When you read the New Testament you see a high bar of expectation for the lifestyles of those who claim to be followers of Christ. When you look at churches today you see people with the moniker “Christian” but their lifestyles don’t look anything like the church of the bible. 

Why is this so? 

As a minister, I see the need for the church to come together in community. We have gathered for study for so long that we have forgotten that the study was supposed to teach us how to live in community better. We choose to come together to open our bibles and look at the preacher while ignoring the spiritual needs of the person sitting next to us.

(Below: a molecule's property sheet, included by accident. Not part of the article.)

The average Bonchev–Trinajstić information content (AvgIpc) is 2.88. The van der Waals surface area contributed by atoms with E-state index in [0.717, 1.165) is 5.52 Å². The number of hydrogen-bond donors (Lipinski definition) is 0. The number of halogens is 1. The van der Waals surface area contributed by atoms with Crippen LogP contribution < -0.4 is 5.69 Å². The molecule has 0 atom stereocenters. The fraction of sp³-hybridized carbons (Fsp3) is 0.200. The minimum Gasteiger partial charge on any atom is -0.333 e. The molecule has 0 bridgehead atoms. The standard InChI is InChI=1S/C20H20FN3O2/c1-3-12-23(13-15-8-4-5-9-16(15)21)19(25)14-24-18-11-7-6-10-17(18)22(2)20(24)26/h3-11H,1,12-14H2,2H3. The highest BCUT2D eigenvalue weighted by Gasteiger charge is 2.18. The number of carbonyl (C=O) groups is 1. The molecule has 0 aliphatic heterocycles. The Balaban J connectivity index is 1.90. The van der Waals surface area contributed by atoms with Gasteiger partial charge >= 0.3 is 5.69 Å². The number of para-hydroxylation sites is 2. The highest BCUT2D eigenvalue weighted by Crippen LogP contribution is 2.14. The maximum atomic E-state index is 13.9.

There was a lifestyle of accountability in the New a testament as the church did life together, coming together in the larger gathering as often as they could – eager to do so. This accountability helped them stave off the temptations to fall back into a lifestyle that looked just like the world. They were encouraged to save one another from falling back into sin(Jude 22-23). They were warned that a person could lose his or her salvation by continuation in sin (Hebrews 6 and 10). Their standard of lifestyle was that of Jesus, and they were warned not to use grace as a crutch excuse to continue to sin (Romans 6).What if our churches went back to the desire for righteousness we find in the New Testament writers? We would lose some people who want Jesus while continuing their lifestyle of sin. But the church would become stronger as lives changed for the better, and conversions would actually be conversions rather than just professions of faith. If the church looked more like Jesus she would love everyone – even her antagonists. If the church looked more like Jesus every member would be an evangelist. If the church looked more like Jesus there would be more joy and celebration of the forgiveness and grace that came through his sacrifice. If the church looked more like Jesus it would be a place where sins were forgiven, but change would be cultivated so that sin could be exterminated.